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Creating Community and Finding Shangri-La

Originated by: Tammy Pilisuk

Submitted: 22 Jun 2012

Last updated on: 22 Jun 2012

Related Health Topics:

Expanding Horizons of Social Determinants of Health

In public health these days, there’s a lot of buzz around “social determinants of health” (SDOH).  I see this growing awareness as extremely positive.  In the recent PBS series Designing Healthy Communities, hosted by Dr. Richard Jackson from UCLA, he focuses the first three episodes on the correlation between one’s built environment, access to fresh foods (AKA “food deserts”), poor air quality in low income neighborhoods, and high rates of asthma, diabetes and obesity. But what really struck me was episode four. 

Shangri-La: Connectedness with People

Episode 4 is titled Searching for Shangri-La. The theme focuses on something that is difficult to quantify: the value of community in keeping us healthy. Dr. Jackson invites viewers to explore the town of Roseto and the so-called “Roseto Effect.”

In a nutshell, if you feel connected to friends, family and neighbors, with a strong sense of community, you’re going to be healthier. The value of the Roseto Effect really does make a difference. Community, social connections, call it what you may…can keep you healthier and enhance quality of life.

Public Health Challenge: Recognizing and Supporting Shagrilas

Back in 1986, my father, a professor in social psychology, wrote a book called the Healing Web. The treatise examined how social networks impact health in a variety of ways. The book emphasizes critical concepts like interdependence, social connectedness as social support as key elements in healthy living.

Around the same time, I was volunteering at a groundbreaking nonprofit, founded by the UC Berkeley School of Public Health, which encouraged poor seniors living in single room occupancy residential hotels in San Francisco to come out of their rooms, meet their neighbors, promote safety, access to fresh foods, and eventually to organize for tenants rights. People not only socialized, they banned together to work for the common good of their neighborhood.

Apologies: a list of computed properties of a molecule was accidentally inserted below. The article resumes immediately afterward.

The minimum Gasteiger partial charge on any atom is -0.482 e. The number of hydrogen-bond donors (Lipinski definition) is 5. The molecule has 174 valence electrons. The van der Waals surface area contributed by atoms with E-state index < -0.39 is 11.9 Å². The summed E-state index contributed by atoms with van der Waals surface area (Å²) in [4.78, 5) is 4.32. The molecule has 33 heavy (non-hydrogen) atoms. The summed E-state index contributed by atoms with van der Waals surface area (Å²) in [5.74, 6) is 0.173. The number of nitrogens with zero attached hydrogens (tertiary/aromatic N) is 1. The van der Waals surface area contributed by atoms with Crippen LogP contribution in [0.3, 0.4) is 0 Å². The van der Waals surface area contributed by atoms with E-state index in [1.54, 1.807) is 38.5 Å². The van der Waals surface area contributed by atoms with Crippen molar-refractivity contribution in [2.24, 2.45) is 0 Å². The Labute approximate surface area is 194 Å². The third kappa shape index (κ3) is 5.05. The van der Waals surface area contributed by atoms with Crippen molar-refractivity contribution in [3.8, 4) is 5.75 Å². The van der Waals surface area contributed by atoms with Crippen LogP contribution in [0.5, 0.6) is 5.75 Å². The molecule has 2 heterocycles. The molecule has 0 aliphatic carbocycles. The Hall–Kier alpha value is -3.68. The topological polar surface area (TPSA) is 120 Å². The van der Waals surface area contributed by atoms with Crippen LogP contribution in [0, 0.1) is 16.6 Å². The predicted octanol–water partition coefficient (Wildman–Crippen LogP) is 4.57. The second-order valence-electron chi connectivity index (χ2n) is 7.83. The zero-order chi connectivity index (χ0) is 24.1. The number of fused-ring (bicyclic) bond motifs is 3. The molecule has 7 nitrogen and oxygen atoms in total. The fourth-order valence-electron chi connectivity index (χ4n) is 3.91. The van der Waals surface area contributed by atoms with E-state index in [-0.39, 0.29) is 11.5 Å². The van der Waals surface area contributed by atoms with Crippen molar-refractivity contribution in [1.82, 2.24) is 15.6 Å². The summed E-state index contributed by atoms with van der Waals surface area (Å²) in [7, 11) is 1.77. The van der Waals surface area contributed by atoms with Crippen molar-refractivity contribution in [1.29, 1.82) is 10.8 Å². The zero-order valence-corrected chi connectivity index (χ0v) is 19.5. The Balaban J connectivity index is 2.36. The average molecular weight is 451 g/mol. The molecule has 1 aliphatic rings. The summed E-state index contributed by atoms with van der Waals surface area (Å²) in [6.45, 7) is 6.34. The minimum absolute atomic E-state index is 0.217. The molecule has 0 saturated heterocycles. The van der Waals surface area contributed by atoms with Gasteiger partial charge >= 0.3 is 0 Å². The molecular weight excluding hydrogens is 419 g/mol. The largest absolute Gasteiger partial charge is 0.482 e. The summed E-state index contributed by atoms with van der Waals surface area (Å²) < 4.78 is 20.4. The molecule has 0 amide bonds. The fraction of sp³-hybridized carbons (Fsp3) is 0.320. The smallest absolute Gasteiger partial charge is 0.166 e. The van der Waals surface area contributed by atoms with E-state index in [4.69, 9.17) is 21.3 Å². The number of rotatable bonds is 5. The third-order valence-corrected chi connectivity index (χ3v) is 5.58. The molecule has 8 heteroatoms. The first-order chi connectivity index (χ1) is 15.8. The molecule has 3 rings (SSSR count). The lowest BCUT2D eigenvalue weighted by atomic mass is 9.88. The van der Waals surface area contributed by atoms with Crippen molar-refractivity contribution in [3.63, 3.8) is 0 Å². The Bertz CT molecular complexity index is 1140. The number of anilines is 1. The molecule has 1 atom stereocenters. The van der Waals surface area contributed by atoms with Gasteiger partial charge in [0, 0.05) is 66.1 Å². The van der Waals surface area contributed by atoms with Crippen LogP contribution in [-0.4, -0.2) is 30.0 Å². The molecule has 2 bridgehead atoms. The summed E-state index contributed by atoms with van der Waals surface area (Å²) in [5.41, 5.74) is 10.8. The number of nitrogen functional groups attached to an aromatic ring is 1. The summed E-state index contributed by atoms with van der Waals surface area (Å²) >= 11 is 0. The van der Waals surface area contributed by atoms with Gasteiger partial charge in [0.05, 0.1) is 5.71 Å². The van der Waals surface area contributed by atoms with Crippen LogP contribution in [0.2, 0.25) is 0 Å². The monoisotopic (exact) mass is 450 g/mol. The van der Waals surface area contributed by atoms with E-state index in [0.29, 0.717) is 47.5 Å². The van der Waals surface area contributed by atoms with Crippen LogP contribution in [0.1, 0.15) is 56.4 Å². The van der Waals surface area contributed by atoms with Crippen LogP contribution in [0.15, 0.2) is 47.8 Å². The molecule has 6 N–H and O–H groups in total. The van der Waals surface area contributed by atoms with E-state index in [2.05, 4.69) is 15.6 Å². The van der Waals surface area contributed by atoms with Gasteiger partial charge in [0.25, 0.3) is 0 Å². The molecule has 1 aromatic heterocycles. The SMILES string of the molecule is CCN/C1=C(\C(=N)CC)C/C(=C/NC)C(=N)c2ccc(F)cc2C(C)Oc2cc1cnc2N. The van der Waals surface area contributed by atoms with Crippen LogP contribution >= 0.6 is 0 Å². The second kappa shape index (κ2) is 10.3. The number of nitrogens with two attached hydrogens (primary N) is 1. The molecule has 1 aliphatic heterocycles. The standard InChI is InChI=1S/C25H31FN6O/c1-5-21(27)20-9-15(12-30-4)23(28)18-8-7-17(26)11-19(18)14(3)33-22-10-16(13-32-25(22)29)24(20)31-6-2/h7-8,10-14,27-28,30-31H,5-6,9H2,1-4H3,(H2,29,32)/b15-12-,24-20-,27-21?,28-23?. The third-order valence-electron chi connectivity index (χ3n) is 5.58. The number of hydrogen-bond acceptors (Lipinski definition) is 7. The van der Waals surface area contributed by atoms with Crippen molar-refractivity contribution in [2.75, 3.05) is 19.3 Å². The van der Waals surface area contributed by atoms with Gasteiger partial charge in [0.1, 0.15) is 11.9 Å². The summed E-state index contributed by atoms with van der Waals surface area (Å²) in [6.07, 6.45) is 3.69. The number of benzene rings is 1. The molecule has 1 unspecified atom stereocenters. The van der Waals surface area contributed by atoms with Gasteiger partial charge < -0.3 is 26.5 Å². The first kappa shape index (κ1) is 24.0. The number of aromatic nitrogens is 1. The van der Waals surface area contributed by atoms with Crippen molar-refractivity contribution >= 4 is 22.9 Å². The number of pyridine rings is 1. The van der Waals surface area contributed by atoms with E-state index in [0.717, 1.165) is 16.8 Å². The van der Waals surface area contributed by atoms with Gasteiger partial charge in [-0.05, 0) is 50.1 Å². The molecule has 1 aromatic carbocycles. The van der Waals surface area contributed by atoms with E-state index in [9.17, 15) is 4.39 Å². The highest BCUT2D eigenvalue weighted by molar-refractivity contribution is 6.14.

This is as tangible a public health goal as fighting obesity or promoting “healthy living.” Why? Because isolation is unhealthy, for our elders, people with disabilities, those without access to transportation, teens separated from friends and organized after-school activities—and the list goes on.

Modern Living: Connected or Isolated?

I started wondering. Why not harness the technology that now connects us so easily? It should be a huge advantage. So is it? According to researchers, social media, like FaceBook, are illusionary.  In fact, there’s some evidence that says virtual social networkers are lonelier. Translation? Your cyber friends simply don’t replace old-fashioned in-person interactions. Social networking definitely has its place. But it’s apparently a poor substitute for actual socializing—the kind that keeps us healthy.

What We Can Do to Build Shangri-La in Our Communities

The first step is recognizing the value of social relationships and interactions. Really, any leisure activity that connects you with others is likely to help. Personally, I love this NPR piece where pop legend Brian Eno endorses sing-alongs as a key to long life! 

Next, as public health leaders, we need to connect the dots back to Dr. Jackon’s series on Designing Healthy Communities. They don’t make themselves. They are made because “we” stand up and participate in city and regional planning.  Take the Census Project this is an effort to assess our communities are evolving, who lives in them, and what their needs are.

As was pointed out eloquently in the recent HBO documentary The Weight of the Nation, Part 4 Challenges, it’s not just about getting a healthy place for kids to play where none exists. It’s also about bringing the community out together, building connections that may stem from a common cause, but end up creating bonds and building healthy social activities among neighbors.

And, social networks can be used to good advantage. Neighborhood and organization listservs can invite people to local events, encourage volunteering, and build awareness of local issues that bring people together. Check out the Instigate online toolkit or the National Latino Council on Alcohol and Tobacco Prevention’s  Take Action, Create Change toolkit for community mobilizing.

It gets back to the SDOH.  Communities can be created or changed to foster farmer’s markets, walking and bike paths, public transportation, service clubs, volunteer opportunities—structures and systems that allow people to come together, mingle, and perhaps find a little Shangri-La. In other words, d’oh! It’s the community!

 

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